[1] https://mailman.archlinux.org/pipermail/arch-general/2010-March/012099.html
      [2] https://mailman.archlinux.org/pipermail/arch-general/2010-March/012093.html

      (For people that are interested, most discussion happened between 2010-01 and 2010-06 on the arch-general mailing list.)

  3. Can you suggest how to go about build packages, in a coordinated fashion i.e. beyond just grabbing package-of-the-day from core or extra?

    The work has to be spread out to preserve resources and avoid duplication. If the work module is available as group of packages or meta-packages, that could be distributed among volunteers. A single script that builds set of packages could then be run from cron.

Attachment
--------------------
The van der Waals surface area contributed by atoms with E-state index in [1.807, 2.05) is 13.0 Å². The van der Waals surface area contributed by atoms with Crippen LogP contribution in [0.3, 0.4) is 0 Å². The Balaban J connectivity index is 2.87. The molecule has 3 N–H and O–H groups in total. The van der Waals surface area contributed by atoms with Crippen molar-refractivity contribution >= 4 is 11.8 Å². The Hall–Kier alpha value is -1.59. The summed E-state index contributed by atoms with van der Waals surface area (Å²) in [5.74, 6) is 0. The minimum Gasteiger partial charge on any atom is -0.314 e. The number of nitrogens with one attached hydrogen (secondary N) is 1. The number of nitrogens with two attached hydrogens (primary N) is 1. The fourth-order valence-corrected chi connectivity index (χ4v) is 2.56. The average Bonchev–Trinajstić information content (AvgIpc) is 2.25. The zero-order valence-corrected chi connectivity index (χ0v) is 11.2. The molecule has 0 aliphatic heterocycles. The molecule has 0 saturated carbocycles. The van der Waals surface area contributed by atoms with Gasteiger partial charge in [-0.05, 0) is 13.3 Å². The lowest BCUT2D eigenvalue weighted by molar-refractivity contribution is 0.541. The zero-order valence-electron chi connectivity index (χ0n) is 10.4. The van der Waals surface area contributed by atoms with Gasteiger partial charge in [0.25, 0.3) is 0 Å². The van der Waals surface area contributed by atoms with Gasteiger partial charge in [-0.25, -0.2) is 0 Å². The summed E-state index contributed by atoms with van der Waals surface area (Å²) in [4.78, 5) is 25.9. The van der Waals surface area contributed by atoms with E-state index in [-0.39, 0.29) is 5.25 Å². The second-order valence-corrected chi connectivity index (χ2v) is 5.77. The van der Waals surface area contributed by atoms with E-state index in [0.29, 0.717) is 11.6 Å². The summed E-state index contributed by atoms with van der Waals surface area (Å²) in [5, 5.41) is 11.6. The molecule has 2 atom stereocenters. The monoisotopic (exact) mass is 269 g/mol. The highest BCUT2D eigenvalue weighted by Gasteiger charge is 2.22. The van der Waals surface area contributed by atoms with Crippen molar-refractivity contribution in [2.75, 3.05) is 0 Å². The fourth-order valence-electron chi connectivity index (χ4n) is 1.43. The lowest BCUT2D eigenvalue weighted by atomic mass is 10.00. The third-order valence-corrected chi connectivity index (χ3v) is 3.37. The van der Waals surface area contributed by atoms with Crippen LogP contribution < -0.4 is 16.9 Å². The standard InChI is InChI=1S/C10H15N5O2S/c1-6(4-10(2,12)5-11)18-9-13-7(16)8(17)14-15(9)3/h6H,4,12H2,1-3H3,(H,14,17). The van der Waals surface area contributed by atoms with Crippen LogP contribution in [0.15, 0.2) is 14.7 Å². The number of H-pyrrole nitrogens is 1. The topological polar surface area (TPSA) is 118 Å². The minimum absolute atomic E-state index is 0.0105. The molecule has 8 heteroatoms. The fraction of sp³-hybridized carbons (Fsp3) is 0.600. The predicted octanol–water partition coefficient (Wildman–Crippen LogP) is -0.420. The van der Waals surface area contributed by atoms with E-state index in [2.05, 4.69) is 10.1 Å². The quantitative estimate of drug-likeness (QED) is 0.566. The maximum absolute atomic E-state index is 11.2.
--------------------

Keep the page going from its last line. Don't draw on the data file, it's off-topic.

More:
Also somebody would need to prioritize which packages are more important/more prone to breakage etc.

    • This is a good question… Personally, I would start with the [core] repo and build up from there.

      As how to organize a team to work together on this, that will require some groundwork. I’d guess there would need to be a system that has a queue of packages to test. Somehow a member of the team would be given a package to build and then report back the result (success/fail). A failure would be repeated by another member and then flagged for review and fixing.

      I guess we need some web service running to allow the continual package assignment, building and reporting to be automated from the builders perspective. I am not sure about these things, so this is making stuff up as I go here… but it could be an email service. A member sends a PGP signed email to an address with a specific subject. The email is responded to including the name of a package (group) to build. A reply is sent with success/fail.